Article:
Progressive strength training restores quadriceps and hamstring muscle strength within 7 months after ACL reconstruction in amateur male soccer players.

Anne Benjaminse, Koen Lemmink, Wouter Welling, Bart Dingenen, Alli Gokeler

Research output: Contribution to journalArticleAcademicpeer-review


OBJECTIVES: The purpose of the current study was to compare the results of a progressive strength training protocol for soccer players after anterior cruciate ligament reconstruction (ACLR) with healthy controls, and to investigate the effects of the strength training protocol on peak quadriceps and hamstring muscle strength. DESIGN: Between subjects design. SETTING: Outpatient physical therapy facility. PARTICIPANTS: Thirty-eight amateur male soccer players after ACLR were included. Thirty age-matched amateur male soccer players served as control group. MAIN OUTCOME MEASURES: Quadriceps and hamstring muscle strength was measured at three time points during the rehabilitation. Limb symmetry index (LSI) > 90% was used as cut-off criteria. RESULTS: Soccer players after ACLR had no significant differences in peak quadriceps and hamstring muscle strength in the injured leg at 7 months after ACLR compared to the dominant leg of the control group. Furthermore, 65.8% of soccer players after ACLR passed LSI >90% at 10 months for quadriceps muscle strength. CONCLUSION: Amateur male soccer players after ACLR can achieve similar quadriceps and hamstring muscle strength at 7 months compared to healthy controls. These findings highlight the potential of progressive strength training in rehabilitation after ACLR that may mitigate commonly reported strength deficits.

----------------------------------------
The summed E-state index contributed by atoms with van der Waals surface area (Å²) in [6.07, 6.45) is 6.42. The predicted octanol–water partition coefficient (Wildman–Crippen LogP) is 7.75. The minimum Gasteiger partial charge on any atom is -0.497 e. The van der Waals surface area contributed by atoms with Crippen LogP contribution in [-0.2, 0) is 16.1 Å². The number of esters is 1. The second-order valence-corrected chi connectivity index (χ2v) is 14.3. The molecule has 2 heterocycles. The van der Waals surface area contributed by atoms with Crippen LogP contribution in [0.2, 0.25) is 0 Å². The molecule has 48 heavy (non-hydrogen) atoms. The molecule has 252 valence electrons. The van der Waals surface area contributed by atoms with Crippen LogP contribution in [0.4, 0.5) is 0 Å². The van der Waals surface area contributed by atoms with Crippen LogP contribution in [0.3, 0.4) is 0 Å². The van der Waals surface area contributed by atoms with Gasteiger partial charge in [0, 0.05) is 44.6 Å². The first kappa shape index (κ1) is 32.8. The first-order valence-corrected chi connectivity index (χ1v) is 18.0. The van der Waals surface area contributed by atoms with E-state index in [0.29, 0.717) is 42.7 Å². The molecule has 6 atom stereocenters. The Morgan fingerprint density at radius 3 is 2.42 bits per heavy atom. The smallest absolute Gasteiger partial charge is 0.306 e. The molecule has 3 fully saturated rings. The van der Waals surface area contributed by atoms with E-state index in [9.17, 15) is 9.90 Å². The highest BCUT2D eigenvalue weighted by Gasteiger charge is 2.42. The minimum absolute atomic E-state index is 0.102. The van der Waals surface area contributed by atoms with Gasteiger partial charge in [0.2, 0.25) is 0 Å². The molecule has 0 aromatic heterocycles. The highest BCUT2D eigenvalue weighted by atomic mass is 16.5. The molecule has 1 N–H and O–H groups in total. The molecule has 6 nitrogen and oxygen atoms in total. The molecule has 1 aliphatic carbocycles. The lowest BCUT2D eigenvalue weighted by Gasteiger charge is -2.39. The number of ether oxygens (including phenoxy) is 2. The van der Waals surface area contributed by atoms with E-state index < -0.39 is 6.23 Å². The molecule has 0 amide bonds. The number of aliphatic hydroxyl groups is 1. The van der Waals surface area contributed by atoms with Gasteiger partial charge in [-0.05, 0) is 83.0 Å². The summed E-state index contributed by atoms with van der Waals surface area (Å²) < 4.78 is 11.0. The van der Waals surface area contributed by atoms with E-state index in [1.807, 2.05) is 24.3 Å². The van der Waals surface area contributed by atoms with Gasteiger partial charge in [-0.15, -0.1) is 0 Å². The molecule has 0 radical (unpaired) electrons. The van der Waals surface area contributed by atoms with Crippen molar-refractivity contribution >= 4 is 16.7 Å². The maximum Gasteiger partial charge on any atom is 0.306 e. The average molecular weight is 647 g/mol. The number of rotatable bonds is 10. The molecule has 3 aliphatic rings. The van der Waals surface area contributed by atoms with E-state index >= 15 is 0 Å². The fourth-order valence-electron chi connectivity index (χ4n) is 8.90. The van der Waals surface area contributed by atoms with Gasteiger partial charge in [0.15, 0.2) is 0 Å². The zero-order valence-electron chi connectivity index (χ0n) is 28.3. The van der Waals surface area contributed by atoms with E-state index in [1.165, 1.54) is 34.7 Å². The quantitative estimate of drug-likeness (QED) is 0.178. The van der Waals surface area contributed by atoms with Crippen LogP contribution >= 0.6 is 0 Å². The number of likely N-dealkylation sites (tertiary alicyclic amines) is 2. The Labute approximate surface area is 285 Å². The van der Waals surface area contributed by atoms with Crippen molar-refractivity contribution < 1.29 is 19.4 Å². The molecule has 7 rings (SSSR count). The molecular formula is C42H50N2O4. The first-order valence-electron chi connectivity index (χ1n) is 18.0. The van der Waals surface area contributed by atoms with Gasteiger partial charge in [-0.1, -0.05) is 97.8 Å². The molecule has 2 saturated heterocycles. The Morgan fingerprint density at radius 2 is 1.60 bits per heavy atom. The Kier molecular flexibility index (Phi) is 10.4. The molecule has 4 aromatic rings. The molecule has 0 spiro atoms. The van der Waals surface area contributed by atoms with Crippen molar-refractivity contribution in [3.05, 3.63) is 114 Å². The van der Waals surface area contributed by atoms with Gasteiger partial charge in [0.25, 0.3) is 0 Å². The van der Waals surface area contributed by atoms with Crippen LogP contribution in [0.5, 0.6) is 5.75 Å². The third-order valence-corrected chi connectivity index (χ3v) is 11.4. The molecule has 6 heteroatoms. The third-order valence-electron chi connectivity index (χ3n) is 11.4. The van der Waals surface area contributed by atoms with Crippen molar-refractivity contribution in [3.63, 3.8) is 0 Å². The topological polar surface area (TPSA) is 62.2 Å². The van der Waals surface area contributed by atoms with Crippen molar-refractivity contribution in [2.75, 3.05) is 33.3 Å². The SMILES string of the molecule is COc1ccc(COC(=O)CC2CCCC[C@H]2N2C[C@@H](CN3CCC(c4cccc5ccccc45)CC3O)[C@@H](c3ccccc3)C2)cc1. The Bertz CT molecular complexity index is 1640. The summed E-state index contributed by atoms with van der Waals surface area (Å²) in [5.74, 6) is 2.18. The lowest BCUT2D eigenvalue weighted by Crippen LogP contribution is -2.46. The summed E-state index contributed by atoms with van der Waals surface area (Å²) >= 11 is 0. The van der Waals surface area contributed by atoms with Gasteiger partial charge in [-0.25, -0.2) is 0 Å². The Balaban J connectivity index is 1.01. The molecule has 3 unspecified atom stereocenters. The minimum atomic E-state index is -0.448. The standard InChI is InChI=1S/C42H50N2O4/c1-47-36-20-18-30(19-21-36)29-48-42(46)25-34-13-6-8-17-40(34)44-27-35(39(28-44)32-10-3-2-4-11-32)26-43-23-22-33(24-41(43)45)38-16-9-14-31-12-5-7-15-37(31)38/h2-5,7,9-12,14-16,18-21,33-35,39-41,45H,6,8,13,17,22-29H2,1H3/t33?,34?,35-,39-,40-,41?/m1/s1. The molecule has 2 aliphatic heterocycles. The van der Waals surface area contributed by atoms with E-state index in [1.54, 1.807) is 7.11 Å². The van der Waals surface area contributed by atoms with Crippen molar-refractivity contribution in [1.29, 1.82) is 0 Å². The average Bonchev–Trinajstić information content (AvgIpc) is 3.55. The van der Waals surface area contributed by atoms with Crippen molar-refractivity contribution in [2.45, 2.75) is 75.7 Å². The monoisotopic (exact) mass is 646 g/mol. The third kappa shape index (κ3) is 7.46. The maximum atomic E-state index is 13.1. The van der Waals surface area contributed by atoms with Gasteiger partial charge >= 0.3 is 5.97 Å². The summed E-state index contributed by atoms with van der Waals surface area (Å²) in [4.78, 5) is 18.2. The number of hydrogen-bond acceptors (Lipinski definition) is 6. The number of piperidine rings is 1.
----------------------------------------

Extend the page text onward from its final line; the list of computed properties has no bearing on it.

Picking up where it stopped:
Original languageEnglish
Pages (from-to)10-18
JournalPhysical therapy in sport
Publication statusPublished - 2019



  • strength training
  • rehabilitation
  • sports

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